It’s all about target notes
So instead of making lines that resolve to the basic chord tones of the chord you can make lines as if you are resolving a dom7th chord and get used to how they sound over the chord you want to resolve to.
Idim – Imaj7
This type of progression is fairly common in songs like “I Remember You” or “You Do Something To Me”
Using the target notes of A and C in this situation is not so difficult since the A and C are both chord tones on an Fmaj7: F A C E.
Below are to examples of simple lines resoving to first the C and then the A.
The material I am using on the Bdim is really spelling out an E7(b9). E7(b9) is of course also what you are left with if you take an A harmonic minor scale and leave out A and C.
The bIII dim resolving to IIm7.
This is usually the dim chord situation that is causing the most problems. It is also the example where you end up playing towards extensions over the II chord that you are maybe not as used to resolving to or hearing.
The first thing you want to be used to is the sound of the dim chord resolving to Gm7 as I wrote out in example 3.
For the bIII dim chord I have a few different examples. The first two are in the context of a III bIII II V I progression.
1st Turnaround example
The Am7 line is a basic Am triad which is followed by a dim arpeggio from B to Ab. The Ab is then resolved to A on the Gm7. The A is then used as a top note in an Bbmaj7 arpeggio.
2nd Turnaround example
The 2nd turnaround example is using the C over the Gm7 chord.
The line starts with a scale run from A to C on the Am7. The Abdim line is a descending arpeggio run from the 3rd(B). On the Gm7 the line first resolves to C, which is the target note, and from there continues with a Bb major triad played in a 153 pattern.
Longer bIIIdim lines
To help you get used to the sound I have also included two examples where you can hear the resolution and I am adding the chord under the target note so that you can easily hear how it resolves.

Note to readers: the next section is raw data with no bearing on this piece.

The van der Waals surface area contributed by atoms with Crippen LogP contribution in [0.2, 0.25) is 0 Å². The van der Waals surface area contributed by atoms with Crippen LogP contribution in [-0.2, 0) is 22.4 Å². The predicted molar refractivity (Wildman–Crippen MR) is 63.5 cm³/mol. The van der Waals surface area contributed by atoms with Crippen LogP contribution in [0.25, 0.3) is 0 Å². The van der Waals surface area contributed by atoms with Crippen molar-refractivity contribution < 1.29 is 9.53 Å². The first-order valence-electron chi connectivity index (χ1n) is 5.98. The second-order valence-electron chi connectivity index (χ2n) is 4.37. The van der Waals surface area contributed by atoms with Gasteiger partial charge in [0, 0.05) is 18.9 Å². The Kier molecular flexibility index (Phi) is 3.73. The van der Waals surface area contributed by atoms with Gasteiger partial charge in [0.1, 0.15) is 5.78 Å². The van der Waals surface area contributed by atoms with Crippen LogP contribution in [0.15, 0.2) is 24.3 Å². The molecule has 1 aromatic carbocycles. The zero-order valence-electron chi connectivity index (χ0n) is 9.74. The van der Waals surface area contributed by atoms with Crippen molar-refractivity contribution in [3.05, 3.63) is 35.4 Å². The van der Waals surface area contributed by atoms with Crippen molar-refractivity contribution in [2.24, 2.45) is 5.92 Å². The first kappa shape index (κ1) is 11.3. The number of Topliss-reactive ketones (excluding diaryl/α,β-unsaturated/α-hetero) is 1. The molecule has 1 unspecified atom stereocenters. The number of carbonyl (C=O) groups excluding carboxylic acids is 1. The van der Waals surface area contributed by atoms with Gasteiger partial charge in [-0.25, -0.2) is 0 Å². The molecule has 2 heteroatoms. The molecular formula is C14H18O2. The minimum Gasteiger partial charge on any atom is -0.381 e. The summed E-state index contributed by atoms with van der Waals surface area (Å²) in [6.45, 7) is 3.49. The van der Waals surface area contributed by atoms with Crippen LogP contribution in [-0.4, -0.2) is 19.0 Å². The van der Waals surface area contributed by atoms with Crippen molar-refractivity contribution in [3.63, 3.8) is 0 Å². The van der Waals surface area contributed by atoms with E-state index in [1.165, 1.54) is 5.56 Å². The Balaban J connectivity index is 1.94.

The first example is using a dim arpeggio pattern followed by an E7 arpeggio that resolves to 9th(A) over Gm7.
The second example uses a similar arpeggio pattern that is followed by an E7(b9) fragment. This resolves to the 11th(C) on the Gm7 where I again have added the chord under the target note.
How to work on this material
The important thing is that you train yourself to hear how these target notes work and sound over the chords and in that way get the lines that you already have in your system as dominant lines to work in this other context.
Adding the chords under the target notes or just sitting down to voicelead chords towards with the target notes in the melody can be very useful besides all the exercises I covered in this lesson!
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One of the best approaches to make melodic lines with a synthetic scale like the diminished scale is to use the triads contained in the scale. In this lesson I am going to go over how I use triads for dominant 7th lines and also go over some exercises to get some new ideas for the lines.
The Diminished scale
Since the diminished scale is more of a synthetic construction than an actual key or scale it can be difficult to make some good melodies with the scale. It is something that you add as a surprising “outside” effect in your playing, even if that is not how we think about it, because it is a standard part of the dom7th sound repertoire.